repository: the system

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The repository object describes the system we're working with. A repository consists in large part of a series of lists, or data sources, each of which contains a series of entries, often referred to as "objects" despite the confusion in an object-oriented context.

Lists are named with space-free, punctuation-free strings, and list operations are conducted against the repository itself. For convenience, a list object is also defined, but it is not required.
class repository:
   """Implements a wftk repository.  Define a repository using either a wftk.xml object or a
      string indicating a filename to read XML from."""
Initialization for the repository object calls either repos_open or repos_open_file, depending on what it's given. The open_file alternative is the default; this method of opening also makes sure the current working directory is set to the repository's directory; lots of repository actions use various filesystem things, and so the repmgr's default mode is filesystem-based. However, you can also build your own repository description and pass it in as an XMLAPI structure, in which case you're on your own as far as the current working directory is concerned.
   def __init__ (self, defn='system.defn'):
      """Create and optionally open repository object."""
      self.repos = None
      if defn:
         if type(defn) == type(''): # string = filename
            self.repos = repmgr.open_file (defn)
         elif defn.__class__ == xml:
            self.repos = defn._xml
A great deal of what the repmgr does is to organize datasources into named lists. A list may be stored as lines in a text file, as files in a directory, as records in a table in an RDBMS, or anything else you want to write or request an adaptor for. Most of the list manipulation routines are still vaporware, even in the repmgr C API library, but you can pretty much see what will be possible at some point.

The repmgr defines a number of pseudolists whose names start with underscores (in general, names starting with underscores are reserved for use by the repmgr; this isn't enforced, but you should probably avoid calling things names starting with underscores to be on the safe side.) The most interesting is _lists, which is the list of lists defined in the repository.

There are two ways of querying a list; the first is the "list" method, which returns a list object, which can be used to iterate around in the results. It corresponds roughly to a Recordset object in Microsoft's DAO schema. The second way of querying a list is the "keys" method, which simply returns a Python list of keys of entries. This list can be used to retrieve entries as required.
   # --------------------------------------------------------------
   # List manipulation.
   # --------------------------------------------------------------
   def list (self, list='_lists', query=None, order=None):
      if self.repos==None: return []
      return repmgr.list (self.repos, list)
   def keys (self, list='_lists', query=None, order=None):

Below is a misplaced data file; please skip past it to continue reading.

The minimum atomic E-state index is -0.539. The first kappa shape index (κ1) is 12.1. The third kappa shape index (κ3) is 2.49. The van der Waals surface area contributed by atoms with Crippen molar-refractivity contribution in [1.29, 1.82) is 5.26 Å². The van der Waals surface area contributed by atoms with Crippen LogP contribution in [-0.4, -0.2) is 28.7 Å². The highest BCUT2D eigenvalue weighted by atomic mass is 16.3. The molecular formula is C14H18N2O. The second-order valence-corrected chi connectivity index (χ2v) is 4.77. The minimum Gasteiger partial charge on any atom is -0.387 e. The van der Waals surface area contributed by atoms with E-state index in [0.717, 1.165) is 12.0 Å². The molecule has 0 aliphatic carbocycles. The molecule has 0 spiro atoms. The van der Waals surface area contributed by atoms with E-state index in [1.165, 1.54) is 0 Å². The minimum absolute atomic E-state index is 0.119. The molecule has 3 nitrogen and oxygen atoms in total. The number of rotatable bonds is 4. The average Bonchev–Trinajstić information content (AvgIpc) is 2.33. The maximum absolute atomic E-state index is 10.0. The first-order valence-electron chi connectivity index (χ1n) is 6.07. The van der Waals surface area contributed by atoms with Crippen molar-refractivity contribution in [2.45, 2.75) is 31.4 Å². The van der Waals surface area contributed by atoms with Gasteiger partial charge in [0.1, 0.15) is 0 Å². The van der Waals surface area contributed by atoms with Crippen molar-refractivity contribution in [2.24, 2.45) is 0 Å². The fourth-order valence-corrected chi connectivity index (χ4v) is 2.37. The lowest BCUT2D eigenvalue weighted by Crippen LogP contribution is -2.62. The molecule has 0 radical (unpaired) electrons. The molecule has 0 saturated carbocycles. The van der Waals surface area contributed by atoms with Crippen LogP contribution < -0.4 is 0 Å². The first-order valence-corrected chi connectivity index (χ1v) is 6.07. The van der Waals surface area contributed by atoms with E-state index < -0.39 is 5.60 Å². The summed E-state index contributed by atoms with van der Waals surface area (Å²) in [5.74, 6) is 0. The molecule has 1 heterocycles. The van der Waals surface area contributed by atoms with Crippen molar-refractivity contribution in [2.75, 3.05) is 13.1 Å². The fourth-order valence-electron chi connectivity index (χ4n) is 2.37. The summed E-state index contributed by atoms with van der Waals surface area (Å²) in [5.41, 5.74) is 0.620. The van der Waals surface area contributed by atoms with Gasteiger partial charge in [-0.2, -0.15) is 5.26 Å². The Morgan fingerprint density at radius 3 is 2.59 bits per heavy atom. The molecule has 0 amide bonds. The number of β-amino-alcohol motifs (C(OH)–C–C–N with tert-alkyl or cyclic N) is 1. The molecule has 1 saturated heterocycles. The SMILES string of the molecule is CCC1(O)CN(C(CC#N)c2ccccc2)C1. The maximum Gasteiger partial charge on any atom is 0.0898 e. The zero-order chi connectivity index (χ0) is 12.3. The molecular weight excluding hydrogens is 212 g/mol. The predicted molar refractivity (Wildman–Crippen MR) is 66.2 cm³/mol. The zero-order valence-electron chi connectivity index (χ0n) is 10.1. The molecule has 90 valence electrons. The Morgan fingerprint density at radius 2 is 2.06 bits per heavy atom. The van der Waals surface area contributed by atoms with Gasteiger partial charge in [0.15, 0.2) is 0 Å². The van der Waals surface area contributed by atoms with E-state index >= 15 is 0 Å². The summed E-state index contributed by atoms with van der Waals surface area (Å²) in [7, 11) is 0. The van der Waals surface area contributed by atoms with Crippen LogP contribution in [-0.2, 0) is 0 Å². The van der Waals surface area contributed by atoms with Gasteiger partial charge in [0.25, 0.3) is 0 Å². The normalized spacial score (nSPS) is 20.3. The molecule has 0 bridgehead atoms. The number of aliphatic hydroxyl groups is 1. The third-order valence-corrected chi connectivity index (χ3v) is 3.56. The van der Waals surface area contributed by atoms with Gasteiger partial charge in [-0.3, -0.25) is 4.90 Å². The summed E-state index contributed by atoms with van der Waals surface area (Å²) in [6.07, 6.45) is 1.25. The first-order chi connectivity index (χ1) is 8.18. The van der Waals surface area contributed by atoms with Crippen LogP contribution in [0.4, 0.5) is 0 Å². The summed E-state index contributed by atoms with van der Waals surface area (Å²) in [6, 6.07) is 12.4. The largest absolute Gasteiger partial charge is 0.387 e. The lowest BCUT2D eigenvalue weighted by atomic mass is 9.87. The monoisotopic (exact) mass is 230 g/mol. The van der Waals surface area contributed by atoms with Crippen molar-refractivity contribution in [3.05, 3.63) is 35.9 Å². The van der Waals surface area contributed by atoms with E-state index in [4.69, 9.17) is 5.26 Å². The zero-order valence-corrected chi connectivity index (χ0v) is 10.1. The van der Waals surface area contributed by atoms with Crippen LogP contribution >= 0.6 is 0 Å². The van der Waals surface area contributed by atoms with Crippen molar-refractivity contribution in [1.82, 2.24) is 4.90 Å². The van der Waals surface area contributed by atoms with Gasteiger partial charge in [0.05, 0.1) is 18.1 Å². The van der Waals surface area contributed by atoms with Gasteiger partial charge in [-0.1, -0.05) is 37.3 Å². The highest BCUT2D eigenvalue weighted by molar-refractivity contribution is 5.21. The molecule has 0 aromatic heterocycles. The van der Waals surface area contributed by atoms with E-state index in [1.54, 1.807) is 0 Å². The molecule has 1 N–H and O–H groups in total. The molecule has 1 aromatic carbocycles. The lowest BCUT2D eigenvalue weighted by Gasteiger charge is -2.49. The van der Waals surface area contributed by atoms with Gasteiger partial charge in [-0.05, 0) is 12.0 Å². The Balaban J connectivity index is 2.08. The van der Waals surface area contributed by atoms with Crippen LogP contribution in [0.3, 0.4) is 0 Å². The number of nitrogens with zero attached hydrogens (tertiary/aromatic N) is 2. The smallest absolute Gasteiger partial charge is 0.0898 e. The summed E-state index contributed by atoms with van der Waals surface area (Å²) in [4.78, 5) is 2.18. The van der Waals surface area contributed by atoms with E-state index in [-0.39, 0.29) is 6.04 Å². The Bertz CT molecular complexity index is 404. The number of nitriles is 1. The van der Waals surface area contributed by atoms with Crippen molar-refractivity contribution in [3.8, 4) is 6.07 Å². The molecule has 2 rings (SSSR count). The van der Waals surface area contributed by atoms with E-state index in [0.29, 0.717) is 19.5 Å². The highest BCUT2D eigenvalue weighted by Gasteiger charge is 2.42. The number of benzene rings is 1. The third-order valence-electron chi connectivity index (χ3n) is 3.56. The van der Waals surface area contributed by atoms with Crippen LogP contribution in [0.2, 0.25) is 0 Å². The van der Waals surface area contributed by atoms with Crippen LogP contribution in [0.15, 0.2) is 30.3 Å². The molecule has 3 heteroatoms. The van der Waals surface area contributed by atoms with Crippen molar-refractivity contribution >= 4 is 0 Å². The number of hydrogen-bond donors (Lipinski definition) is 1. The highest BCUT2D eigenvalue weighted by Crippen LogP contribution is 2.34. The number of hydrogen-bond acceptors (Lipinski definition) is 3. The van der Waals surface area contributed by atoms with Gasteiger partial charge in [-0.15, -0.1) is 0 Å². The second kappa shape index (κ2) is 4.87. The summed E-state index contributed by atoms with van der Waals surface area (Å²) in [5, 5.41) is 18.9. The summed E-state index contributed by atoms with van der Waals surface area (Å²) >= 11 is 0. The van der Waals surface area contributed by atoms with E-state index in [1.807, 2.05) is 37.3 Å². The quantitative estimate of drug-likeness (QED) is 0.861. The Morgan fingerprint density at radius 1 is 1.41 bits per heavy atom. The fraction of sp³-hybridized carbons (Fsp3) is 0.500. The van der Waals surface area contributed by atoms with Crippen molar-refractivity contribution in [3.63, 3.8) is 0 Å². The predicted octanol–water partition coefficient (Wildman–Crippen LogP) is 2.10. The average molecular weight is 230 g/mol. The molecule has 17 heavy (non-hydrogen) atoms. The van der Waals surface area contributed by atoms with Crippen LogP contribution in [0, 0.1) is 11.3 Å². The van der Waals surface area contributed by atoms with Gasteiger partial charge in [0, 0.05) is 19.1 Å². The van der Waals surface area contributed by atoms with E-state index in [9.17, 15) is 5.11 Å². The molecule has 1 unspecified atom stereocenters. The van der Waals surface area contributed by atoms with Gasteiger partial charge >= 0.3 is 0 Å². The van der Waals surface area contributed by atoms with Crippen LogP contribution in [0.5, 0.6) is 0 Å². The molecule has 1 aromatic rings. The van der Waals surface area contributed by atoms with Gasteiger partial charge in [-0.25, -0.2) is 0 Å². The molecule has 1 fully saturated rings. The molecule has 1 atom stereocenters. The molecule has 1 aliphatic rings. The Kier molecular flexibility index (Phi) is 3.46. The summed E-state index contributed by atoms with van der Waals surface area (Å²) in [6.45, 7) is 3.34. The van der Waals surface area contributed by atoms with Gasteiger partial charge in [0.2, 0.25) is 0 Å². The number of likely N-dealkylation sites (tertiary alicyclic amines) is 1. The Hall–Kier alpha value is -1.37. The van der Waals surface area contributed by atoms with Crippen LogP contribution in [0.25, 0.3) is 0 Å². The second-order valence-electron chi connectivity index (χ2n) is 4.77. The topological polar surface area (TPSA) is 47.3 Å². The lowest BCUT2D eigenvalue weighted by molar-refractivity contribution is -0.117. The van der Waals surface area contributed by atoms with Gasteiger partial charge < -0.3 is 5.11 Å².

if self.repos==None: return []
      return repmgr.list (self.repos, list)
   def defn (self, list='_lists'):
      if self.repos==None: return None
      x = repmgr.defn (self.repos, list)
      if not x: return None
      ret = xml()
      ret._xml = x
      return ret

   #def create
   #def drop
   #def define
For entry manipulation, there are two routes to take: you can talk to the repository object directly (which you may want to do, for instance, when loading an object from a file) or you can create an entry object and talk to it. The "get" method creates an entry object for us when called; if there is no entry with the key supplied, it will return None.
   # --------------------------------------------------------------
   # Entry manipulation.
   # --------------------------------------------------------------
   def get (self, list, key):
      ret = entry(self, list, key)
      ret.load ()
      if ret.is_element(): return ret
      return None
   def add (self, list, xml):
      ret = entry(self, list)
      ret.parse (xml)
      return ret
   #def mod
   def delete (self, list, key):
      return repmgr.delete (self.repos, list, key)

   #def merge
   #def getkey
   #def form
   #def edit
   #def display
   #def getvalue
   #def setvalue

   # --------------------------------------------------------------
   # Publishing
   # --------------------------------------------------------------
   #def publish_all
   #def publish_list
   #def publish_obj
   #def publish_pages
   #def publish_page
   #def get_layout

   # --------------------------------------------------------------
   # Change management.
   # --------------------------------------------------------------
   #def changes
   #def snapshot
   #def push
   #def push_all
   #def pull
   #def pull_all
   #def synch
   #def attach (self,:
   #def retrieve

   # --------------------------------------------------------------
   # Etc.
   # --------------------------------------------------------------
   def user_auth (self, user, password):
      if self.repos==None: return
      return repmgr.user_auth (self.repos, user, password)
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This code and documentation are released under the terms of the GNU license. They are additionally copyright (c) 2001, Vivtek. All rights reserved except those explicitly granted under the terms of the GNU license.